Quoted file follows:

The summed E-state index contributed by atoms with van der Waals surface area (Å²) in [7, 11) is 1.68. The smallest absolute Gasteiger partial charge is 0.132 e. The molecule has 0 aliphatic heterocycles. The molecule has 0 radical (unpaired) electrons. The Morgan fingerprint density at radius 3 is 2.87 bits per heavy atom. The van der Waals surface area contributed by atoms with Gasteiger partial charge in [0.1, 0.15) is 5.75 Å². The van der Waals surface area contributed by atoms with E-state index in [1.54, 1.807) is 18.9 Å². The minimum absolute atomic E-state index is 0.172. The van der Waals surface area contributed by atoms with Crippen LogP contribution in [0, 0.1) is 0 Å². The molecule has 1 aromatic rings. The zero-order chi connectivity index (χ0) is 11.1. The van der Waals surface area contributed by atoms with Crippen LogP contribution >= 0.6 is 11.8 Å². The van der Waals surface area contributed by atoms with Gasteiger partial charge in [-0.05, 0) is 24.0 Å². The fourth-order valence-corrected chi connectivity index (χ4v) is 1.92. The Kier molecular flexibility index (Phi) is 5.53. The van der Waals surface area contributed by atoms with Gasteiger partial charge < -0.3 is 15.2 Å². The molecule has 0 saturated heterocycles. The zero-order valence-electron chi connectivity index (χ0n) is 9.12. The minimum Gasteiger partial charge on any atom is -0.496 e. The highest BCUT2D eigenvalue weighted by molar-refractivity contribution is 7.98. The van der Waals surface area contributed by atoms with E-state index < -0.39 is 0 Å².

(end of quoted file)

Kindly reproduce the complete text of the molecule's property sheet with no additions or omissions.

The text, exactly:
The summed E-state index contributed by atoms with van der Waals surface area (Å²) in [7, 11) is 1.68. The smallest absolute Gasteiger partial charge is 0.132 e. The molecule has 0 aliphatic heterocycles. The molecule has 0 radical (unpaired) electrons. The Morgan fingerprint density at radius 3 is 2.87 bits per heavy atom. The van der Waals surface area contributed by atoms with Gasteiger partial charge in [0.1, 0.15) is 5.75 Å². The van der Waals surface area contributed by atoms with E-state index in [1.54, 1.807) is 18.9 Å². The minimum absolute atomic E-state index is 0.172. The van der Waals surface area contributed by atoms with Crippen LogP contribution in [0, 0.1) is 0 Å². The molecule has 1 aromatic rings. The zero-order chi connectivity index (χ0) is 11.1. The van der Waals surface area contributed by atoms with Crippen LogP contribution >= 0.6 is 11.8 Å². The van der Waals surface area contributed by atoms with Gasteiger partial charge in [-0.05, 0) is 24.0 Å². The fourth-order valence-corrected chi connectivity index (χ4v) is 1.92. The Kier molecular flexibility index (Phi) is 5.53. The van der Waals surface area contributed by atoms with Gasteiger partial charge < -0.3 is 15.2 Å². The molecule has 0 saturated heterocycles. The zero-order valence-electron chi connectivity index (χ0n) is 9.12. The minimum Gasteiger partial charge on any atom is -0.496 e. The highest BCUT2D eigenvalue weighted by molar-refractivity contribution is 7.98. The van der Waals surface area contributed by atoms with E-state index < -0.39 is 0 Å².